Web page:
March 31, 2022

Sustaining Affordability in Emergency Medicine

Sustaining Affordability in Emergency Medicine 3As COVID-19 has tested us to our core, it begs the question: Is sustaining operational affordability in emergency medicine (EM) possible?

The pandemic morphed and shifted. We experienced the initial impact and fear and worked to normalize operations. Even with vaccines and social distancing, we saw cases surge, and emergency departments (EDs) across the country were tested. Now we’re dealing with additional surges and variants with ongoing effects on the public, healthcare workers, and the healthcare systems. As the sight of an endemic phase peeks on the horizon, secondary influences have crept onto the scene: healthcare wellness, compassion fatigue, clinical shortages, looming payor reductions, and the evidence of financial impacts across healthcare systems. So, what are the tactics to achieve sustained affordability in this setting?

Foundationally it begins with vigilant attention to establishing thriving and transformative environments. It starts with investment in developing physicians who understand and lead change for proven clinical performance, affordability, and accountability for outcomes. In collaboration with hospital partners, clinical leaders must focus on the health care experience of all stakeholders. When the right environment is present, it lays a foundation for enduring and evolving sustainability.

Every ED is complex, and EM practices must embrace the complexity of their hospital partners’ EDs. Clinical and operational leadership should listen first to understand, then develop practice models that drive quality, throughput, and cost efficiencies. Start by reframing the historically separate processes for operational flow, traditionally developed by hospitals, and staffing to volume, usually crafted by the EM practice group. These should be interdependent processes.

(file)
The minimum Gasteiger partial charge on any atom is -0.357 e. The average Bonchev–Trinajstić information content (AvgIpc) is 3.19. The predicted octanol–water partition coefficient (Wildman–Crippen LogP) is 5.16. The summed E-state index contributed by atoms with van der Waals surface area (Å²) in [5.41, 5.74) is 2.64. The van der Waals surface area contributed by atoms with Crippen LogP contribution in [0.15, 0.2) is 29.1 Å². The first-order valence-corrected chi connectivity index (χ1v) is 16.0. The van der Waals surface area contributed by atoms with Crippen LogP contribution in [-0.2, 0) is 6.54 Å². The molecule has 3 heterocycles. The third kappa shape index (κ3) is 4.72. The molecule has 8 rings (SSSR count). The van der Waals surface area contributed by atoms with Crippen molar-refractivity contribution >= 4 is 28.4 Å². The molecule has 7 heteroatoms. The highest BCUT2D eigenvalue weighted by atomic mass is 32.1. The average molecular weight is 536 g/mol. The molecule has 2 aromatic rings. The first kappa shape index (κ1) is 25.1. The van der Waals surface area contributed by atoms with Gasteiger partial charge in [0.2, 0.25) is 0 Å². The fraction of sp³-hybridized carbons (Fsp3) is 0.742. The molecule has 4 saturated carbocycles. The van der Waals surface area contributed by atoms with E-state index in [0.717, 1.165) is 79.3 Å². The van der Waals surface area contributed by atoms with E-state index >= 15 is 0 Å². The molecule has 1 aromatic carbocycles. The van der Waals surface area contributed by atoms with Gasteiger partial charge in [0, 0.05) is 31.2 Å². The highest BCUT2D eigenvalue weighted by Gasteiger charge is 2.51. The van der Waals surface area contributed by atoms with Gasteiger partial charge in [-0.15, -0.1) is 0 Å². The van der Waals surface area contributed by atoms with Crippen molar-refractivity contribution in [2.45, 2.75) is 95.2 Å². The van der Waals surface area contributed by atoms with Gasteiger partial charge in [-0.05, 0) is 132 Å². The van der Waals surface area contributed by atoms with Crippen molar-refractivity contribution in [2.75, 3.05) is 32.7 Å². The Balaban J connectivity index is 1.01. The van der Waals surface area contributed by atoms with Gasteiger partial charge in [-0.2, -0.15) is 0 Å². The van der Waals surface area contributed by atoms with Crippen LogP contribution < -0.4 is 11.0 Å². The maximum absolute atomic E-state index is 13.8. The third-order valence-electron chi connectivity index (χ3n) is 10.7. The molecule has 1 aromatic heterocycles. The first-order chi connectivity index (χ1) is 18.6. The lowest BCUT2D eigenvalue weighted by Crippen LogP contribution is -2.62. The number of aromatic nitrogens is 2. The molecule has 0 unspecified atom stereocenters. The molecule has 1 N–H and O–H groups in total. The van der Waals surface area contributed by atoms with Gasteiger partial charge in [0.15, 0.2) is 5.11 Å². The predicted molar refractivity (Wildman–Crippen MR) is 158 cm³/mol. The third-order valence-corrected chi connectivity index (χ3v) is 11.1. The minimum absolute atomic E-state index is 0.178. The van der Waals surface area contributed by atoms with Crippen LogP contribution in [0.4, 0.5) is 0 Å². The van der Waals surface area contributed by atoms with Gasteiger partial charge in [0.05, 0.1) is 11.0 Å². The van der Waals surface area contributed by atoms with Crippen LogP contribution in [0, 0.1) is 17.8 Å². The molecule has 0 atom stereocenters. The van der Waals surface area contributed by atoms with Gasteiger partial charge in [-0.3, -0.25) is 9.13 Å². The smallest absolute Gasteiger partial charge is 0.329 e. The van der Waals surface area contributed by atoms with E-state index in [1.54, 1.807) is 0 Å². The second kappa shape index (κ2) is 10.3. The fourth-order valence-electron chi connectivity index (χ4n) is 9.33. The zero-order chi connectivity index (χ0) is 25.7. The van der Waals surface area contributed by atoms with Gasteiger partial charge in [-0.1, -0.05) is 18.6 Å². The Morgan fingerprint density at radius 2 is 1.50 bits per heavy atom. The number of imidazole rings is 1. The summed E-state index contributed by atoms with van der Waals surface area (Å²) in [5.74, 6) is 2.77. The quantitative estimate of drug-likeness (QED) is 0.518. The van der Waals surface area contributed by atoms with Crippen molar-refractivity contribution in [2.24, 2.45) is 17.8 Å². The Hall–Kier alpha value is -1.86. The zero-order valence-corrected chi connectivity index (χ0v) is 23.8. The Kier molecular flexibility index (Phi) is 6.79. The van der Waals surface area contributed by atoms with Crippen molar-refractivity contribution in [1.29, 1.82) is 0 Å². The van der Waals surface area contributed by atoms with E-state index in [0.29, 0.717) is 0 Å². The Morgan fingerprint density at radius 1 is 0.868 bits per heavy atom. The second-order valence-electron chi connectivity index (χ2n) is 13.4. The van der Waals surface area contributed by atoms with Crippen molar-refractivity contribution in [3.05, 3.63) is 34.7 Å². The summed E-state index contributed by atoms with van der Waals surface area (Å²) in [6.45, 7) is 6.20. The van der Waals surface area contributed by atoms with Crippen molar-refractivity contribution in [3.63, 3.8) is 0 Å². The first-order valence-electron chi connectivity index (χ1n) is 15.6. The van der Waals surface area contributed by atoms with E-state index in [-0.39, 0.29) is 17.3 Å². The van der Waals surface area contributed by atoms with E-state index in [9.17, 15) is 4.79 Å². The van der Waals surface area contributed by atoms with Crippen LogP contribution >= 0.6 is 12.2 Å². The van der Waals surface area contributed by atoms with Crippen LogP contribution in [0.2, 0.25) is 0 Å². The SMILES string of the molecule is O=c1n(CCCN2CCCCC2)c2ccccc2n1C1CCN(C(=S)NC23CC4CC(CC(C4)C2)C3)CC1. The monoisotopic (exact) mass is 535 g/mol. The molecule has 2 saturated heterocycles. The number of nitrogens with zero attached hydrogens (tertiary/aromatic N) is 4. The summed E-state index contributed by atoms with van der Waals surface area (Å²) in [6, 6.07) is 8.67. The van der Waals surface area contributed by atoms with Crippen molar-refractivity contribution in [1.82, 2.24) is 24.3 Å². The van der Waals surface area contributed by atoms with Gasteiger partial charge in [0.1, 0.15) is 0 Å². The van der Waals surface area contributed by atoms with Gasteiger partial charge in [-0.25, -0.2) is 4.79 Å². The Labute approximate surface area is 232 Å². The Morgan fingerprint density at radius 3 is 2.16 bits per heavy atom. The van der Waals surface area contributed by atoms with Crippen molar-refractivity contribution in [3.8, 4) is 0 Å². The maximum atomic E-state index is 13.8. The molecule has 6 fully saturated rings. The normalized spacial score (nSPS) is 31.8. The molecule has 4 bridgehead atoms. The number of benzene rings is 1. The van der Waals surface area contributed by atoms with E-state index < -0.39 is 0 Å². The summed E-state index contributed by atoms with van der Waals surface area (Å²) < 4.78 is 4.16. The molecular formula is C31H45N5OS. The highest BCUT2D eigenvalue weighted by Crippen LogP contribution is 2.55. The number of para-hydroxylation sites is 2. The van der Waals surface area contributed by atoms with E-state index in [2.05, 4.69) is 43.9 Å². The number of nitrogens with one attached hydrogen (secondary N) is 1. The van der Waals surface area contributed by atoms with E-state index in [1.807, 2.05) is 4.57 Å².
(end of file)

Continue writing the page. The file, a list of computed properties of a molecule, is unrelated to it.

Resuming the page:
The reframing step into interdependence challenges both staffing influences on departmental flow efficiencies and departmental flow on the staffing models. The omission of either view ultimately generates financial consequences. Sound leverages internal tools to expand insights and innovate strategies based on patient hourly patterns and acuity site-specific characteristics. Modeling is then crafted to:

  • Ensuring capacity for physicians and APPs to manage surges
  • Incorporate overall length of stay of patients into calculations
  • Minimize queuing potential of patients
  • Maximize efficiency in operational patient flow
  • Maximize the visibility of information and identified opportunities, including nurse staff alignment through ED Nursing Leadership collaboration
  • Support financial stewardship of hospital resource dollars to drive affordability

The next step is the creation of staffing models to incorporate shift flexibility, another reframing must.

Traditionally EM core staffing models are built on busier days versus less busy days and seasonality. Once developed, the plans are reviewed ‘as needed.’ However, ED volumes continue to be unpredictable in the current setting, with volatility often requiring new approaches to address the situation. Nimble and responsive flexibility is the key.

Weekly reviews of volumes spanning 14 and 30 days offer the ability to determine trends, adjust staffing to better match demand, and maintain a margin of compliance to productivity. When developing core staffing models to include shifts to flex up and down offers a reliable approach to managing ongoing shifts in volumes, communicating the plan, and understanding triggers for use is key to agile deployment.

No one has a magic ball for the future. We know right now that EM professionals can challenge traditional thoughts, reimagine tactics to meet and manage the demands of volatility volume swings, and innovate ways to improve sustainable affordability.

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